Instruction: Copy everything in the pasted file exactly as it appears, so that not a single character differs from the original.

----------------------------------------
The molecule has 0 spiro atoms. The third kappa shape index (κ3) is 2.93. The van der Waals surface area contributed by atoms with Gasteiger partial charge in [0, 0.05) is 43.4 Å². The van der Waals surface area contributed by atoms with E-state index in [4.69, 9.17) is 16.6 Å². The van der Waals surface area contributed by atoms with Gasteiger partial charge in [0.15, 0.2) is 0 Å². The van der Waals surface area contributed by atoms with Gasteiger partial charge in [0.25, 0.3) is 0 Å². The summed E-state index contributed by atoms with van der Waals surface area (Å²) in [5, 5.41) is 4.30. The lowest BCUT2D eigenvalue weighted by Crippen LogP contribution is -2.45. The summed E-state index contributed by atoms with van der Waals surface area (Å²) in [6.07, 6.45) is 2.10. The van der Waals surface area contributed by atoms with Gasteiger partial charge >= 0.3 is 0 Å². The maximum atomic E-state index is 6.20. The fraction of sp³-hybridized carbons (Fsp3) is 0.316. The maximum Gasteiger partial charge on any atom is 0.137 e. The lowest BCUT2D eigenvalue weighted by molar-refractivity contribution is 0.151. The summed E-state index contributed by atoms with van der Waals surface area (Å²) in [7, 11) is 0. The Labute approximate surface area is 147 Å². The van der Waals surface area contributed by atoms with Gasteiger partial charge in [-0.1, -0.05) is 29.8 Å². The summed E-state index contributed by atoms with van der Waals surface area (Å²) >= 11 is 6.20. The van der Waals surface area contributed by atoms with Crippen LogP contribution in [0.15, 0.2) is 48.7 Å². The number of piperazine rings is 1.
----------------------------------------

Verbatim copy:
The molecule has 0 spiro atoms. The third kappa shape index (κ3) is 2.93. The van der Waals surface area contributed by atoms with Gasteiger partial charge in [0, 0.05) is 43.4 Å². The van der Waals surface area contributed by atoms with E-state index in [4.69, 9.17) is 16.6 Å². The van der Waals surface area contributed by atoms with Gasteiger partial charge in [0.15, 0.2) is 0 Å². The van der Waals surface area contributed by atoms with Gasteiger partial charge in [0.25, 0.3) is 0 Å². The summed E-state index contributed by atoms with van der Waals surface area (Å²) in [5, 5.41) is 4.30. The lowest BCUT2D eigenvalue weighted by Crippen LogP contribution is -2.45. The summed E-state index contributed by atoms with van der Waals surface area (Å²) in [6.07, 6.45) is 2.10. The van der Waals surface area contributed by atoms with Gasteiger partial charge >= 0.3 is 0 Å². The maximum atomic E-state index is 6.20. The fraction of sp³-hybridized carbons (Fsp3) is 0.316. The maximum Gasteiger partial charge on any atom is 0.137 e. The lowest BCUT2D eigenvalue weighted by molar-refractivity contribution is 0.151. The summed E-state index contributed by atoms with van der Waals surface area (Å²) in [7, 11) is 0. The Labute approximate surface area is 147 Å². The van der Waals surface area contributed by atoms with Gasteiger partial charge in [-0.1, -0.05) is 29.8 Å². The summed E-state index contributed by atoms with van der Waals surface area (Å²) >= 11 is 6.20. The van der Waals surface area contributed by atoms with Crippen LogP contribution in [0.15, 0.2) is 48.7 Å². The number of piperazine rings is 1.